Human Perception of Emotion

Have you ever thought of how a person’s body language affects you?  Have you disliked a person after only spending a short time with them and couldn’t figure out why? What does your body tell the people around you?

According to an article from our bodies communicate a lot without the use of words.  It states that the way we hold our bodies gives the people around us clues to our emotional state.

Indeed, its true. Research has shown the up to 90% of messages are communicated non verbally.

An example of how powerful the communication of our bodies is, is when we say one thing but the listener believes something else based solely on our body language.  Saying “I’m fine” and looking down or having your arms crossed communicates a completely different emotion.

The article goes on to talk about gestures as one way humans communicate emotions to each other.  Hand signals are a big part of gestures.  Pointing a finger at someone usually communicates anger and crossing ones arms conveys to others that you are closed off or guarded.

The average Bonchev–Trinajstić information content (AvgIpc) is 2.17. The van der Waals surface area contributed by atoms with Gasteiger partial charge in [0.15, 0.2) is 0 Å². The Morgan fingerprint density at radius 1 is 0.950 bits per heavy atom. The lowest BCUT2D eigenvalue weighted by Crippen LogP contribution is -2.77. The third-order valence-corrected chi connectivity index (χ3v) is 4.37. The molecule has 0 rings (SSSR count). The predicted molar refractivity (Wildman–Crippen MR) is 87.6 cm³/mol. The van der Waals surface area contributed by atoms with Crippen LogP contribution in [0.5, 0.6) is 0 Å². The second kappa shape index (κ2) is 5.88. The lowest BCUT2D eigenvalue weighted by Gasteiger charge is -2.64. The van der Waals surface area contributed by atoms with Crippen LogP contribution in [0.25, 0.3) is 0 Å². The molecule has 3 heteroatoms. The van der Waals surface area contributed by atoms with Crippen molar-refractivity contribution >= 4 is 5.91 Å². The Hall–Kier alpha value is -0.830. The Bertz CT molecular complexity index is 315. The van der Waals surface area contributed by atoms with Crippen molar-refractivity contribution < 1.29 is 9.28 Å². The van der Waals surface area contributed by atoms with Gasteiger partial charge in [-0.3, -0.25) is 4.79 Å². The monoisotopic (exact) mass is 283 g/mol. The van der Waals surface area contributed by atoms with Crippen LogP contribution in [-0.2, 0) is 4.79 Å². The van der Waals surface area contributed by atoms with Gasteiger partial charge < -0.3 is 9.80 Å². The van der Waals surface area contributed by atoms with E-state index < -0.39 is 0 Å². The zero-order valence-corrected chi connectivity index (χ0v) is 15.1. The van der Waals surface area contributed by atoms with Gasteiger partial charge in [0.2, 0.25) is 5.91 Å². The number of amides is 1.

Another way our bodies communicate non-verbally is through our face. Faces are recognized by many scientists as being the most important communication tool that our body has. There are 44 facial muscles that convey an amalgam of emotions.  In addition, there are seven universal basic emotions (happiness, anger, disgust, fear, surprise, sadness and contempt).  These emotions can be expressed on one’s face clearly or in a more subtle manner via microexpressions. These basic emotions are also expressed on the face the same way across all people of all cultures, no matter their age, gender, ethnicity, religion or sexual orientation.

The idea about universal emotions started earlier than you might think: Charles Darwin (1809 – 1882) shared his ideas about the face and emotions in a book he wrote later in life, “The Expression of the Emotions in Man and Animals” (1872). Darwin thought that all mammals showed emotion reliably in their faces.

There are also physiological clues that give away a person’s emotional state.  A sudden redness of a person’s face or increased breathing or heart rate inform people of the emotional state of the person they are talking to.  These changes can happen even before you see a change of emotion on a person’s face.

Former FBI agent Joe Navarro also has some helpful tips when reading a person’s nonverbal behavior in his blog on the Psychology Today website.

Next time you’re in a stressful situation or are meeting someone for the first time, think of what your body is communicating!

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